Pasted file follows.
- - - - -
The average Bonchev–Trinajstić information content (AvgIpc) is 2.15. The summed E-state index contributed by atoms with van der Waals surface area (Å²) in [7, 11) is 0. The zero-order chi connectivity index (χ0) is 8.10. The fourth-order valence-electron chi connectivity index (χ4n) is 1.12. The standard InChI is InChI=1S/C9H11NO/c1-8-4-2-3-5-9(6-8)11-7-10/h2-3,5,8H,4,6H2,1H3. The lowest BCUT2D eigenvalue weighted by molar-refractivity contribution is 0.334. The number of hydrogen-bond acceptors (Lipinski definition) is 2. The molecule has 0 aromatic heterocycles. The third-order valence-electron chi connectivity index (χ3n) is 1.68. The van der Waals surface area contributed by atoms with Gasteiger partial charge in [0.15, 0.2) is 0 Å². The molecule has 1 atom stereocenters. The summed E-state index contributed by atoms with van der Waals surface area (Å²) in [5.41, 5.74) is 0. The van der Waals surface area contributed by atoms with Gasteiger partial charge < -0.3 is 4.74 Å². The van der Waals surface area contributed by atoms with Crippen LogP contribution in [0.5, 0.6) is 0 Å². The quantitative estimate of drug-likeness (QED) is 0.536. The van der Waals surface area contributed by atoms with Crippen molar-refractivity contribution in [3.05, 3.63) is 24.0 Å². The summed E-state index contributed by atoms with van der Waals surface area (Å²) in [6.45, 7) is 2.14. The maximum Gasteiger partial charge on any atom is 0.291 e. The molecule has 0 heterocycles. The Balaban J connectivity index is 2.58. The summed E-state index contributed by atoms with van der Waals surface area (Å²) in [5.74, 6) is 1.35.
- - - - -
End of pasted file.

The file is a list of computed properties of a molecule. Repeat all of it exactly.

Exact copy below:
The average Bonchev–Trinajstić information content (AvgIpc) is 2.15. The summed E-state index contributed by atoms with van der Waals surface area (Å²) in [7, 11) is 0. The zero-order chi connectivity index (χ0) is 8.10. The fourth-order valence-electron chi connectivity index (χ4n) is 1.12. The standard InChI is InChI=1S/C9H11NO/c1-8-4-2-3-5-9(6-8)11-7-10/h2-3,5,8H,4,6H2,1H3. The lowest BCUT2D eigenvalue weighted by molar-refractivity contribution is 0.334. The number of hydrogen-bond acceptors (Lipinski definition) is 2. The molecule has 0 aromatic heterocycles. The third-order valence-electron chi connectivity index (χ3n) is 1.68. The van der Waals surface area contributed by atoms with Gasteiger partial charge in [0.15, 0.2) is 0 Å². The molecule has 1 atom stereocenters. The summed E-state index contributed by atoms with van der Waals surface area (Å²) in [5.41, 5.74) is 0. The van der Waals surface area contributed by atoms with Gasteiger partial charge < -0.3 is 4.74 Å². The van der Waals surface area contributed by atoms with Crippen LogP contribution in [0.5, 0.6) is 0 Å². The quantitative estimate of drug-likeness (QED) is 0.536. The van der Waals surface area contributed by atoms with Crippen molar-refractivity contribution in [3.05, 3.63) is 24.0 Å². The summed E-state index contributed by atoms with van der Waals surface area (Å²) in [6.45, 7) is 2.14. The maximum Gasteiger partial charge on any atom is 0.291 e. The molecule has 0 heterocycles. The Balaban J connectivity index is 2.58. The summed E-state index contributed by atoms with van der Waals surface area (Å²) in [5.74, 6) is 1.35.